Enrolled Agents and the Practice of Tax Law
Stevenson, William, The National Public Accountant
In May 2, 2001, the Department of the Treasury held hearings to discuss proposed regulations of Circular 230, the document that controls the practice of federally authorized tax practitioners (FATPs) before the Internal Revenue Service. One group of FATPs consists of enrolled agents who must pass a sixteen hour test on tax law before being granted a Treasury Card that is their ticket to the representation game.
One of the issues that was reviewed at the hearing was the right of enrolled agents to use the phraseology, "licensed by the Department of Treasury to represent taxpayers before the Internal Revenue Service." At the conclusion of the hearings and in subsequent discussions, it appears that while Treasury does not object to the proposed use of the term "licensed," it is considering including a statement in Circular 230 that will prohibit enrolled agents from stating affirmatively that they are licensed to practice tax law.
While I agree with Treasury in principle, making such a statement will not change reality. The straight forward fact is that enrolled agents play an important role in the administration of the tax policy of this nation in both the administrative and judicial milieus. By tinkering with the enrolled agents role, Treasury runs the danger of being responsible for slowing down or eliminating completely the wheels of justice for a large percentage of taxpayers who desire to take advantage of our system of conflict resolution. While this article will shed light on the role of enrolled agents, it could apply to CPAS as well.
Since 1943, about 250 non-attorneys have been admitted to practice before the bar of the United States Tax Court. During the past ten to fifteen years, many of these individuals hold the enrolled agent credential. If Treasury prohibits enrolled agents from stating that they can practice tax law, will this apply to those of us who have been admitted to the hallowed practice before the Court? Or, if these folks are grand-fathered, would such a provision prevent enrolled agents from aspiring to achieve this honored and respected distinction in subsequent years? Or, will Treasury include an exception to the proposed rule? Of course, the simple answer is that Treasury does not enjoy jurisdiction in the United States Tax Court and the Court can admit any person it judges worthy.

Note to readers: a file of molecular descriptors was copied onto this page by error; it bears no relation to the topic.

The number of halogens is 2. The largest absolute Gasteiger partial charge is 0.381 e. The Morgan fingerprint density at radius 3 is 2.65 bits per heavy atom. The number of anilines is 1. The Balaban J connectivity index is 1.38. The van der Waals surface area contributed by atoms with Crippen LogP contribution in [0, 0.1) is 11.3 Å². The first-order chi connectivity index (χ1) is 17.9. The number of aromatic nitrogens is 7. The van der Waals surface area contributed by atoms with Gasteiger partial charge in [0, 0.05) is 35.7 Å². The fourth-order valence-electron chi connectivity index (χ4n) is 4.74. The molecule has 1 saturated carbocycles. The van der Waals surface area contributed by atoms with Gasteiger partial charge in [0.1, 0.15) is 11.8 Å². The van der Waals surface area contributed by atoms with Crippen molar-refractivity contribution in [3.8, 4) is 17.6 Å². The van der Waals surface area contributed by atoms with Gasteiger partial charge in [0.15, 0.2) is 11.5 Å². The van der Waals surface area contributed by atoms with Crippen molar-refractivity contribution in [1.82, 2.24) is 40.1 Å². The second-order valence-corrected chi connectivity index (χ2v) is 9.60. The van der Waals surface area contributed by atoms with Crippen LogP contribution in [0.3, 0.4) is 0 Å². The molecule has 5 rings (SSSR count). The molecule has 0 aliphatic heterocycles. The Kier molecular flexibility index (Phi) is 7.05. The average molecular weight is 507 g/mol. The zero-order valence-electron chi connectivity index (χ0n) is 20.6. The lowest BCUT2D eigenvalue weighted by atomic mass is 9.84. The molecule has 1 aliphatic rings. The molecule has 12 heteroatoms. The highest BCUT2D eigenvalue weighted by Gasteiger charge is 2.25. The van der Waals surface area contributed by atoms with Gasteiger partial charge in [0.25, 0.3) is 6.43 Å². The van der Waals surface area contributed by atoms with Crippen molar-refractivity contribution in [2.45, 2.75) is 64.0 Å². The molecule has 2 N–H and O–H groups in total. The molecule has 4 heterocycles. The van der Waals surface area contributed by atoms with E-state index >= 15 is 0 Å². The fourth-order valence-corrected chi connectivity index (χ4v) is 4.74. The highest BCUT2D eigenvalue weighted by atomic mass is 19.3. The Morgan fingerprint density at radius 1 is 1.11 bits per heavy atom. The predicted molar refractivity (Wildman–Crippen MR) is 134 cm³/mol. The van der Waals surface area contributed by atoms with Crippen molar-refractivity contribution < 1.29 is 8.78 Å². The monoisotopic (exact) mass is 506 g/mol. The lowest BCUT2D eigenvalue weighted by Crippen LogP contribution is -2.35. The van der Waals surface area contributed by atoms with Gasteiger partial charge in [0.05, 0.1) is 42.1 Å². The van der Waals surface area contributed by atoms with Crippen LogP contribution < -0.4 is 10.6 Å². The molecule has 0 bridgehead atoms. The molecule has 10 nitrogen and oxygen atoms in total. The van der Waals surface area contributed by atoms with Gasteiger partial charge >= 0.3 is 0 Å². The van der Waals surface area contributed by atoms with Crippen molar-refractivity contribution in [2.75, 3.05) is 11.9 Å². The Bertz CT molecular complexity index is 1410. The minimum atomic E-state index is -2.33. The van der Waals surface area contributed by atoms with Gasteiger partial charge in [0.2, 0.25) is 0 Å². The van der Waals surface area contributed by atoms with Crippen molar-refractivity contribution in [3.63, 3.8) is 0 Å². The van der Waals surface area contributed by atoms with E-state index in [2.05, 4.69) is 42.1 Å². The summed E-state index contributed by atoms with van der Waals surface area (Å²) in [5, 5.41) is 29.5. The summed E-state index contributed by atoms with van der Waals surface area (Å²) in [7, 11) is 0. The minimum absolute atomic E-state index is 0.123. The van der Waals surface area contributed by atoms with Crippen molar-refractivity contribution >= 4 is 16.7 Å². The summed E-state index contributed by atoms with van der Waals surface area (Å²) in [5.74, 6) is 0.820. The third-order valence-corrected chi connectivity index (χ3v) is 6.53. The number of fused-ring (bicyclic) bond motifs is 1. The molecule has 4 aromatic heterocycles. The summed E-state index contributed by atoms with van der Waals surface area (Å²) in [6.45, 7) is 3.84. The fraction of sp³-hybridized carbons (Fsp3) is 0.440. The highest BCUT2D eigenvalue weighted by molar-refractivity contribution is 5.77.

The real sticky matter has more to do with what is actually happening with the normal Tax Court process. Court records will show that approximately 30 percent of the cases that come before the Court are represented by attorneys admitted to practice before the Court. The other 70 percent of the cases are pro se, which means that petitioners theoretically are representing themselves. The shocking fact is that more than half of all the petitions that are filed with the Court in Washington, DC are actually prepared by either enrolled agents or CPAs. While these cases are characterized as pro Se, in fact, they are not unrepresented.
Our conflict resolution system winks at the concept of represented/pro se behavior for several reasons:
1. The Tax Court is very kind to those seeking justice. It makes it very easy for taxpayers to gain entry to its judicial process. The "Small Case" rules are simple and informal. …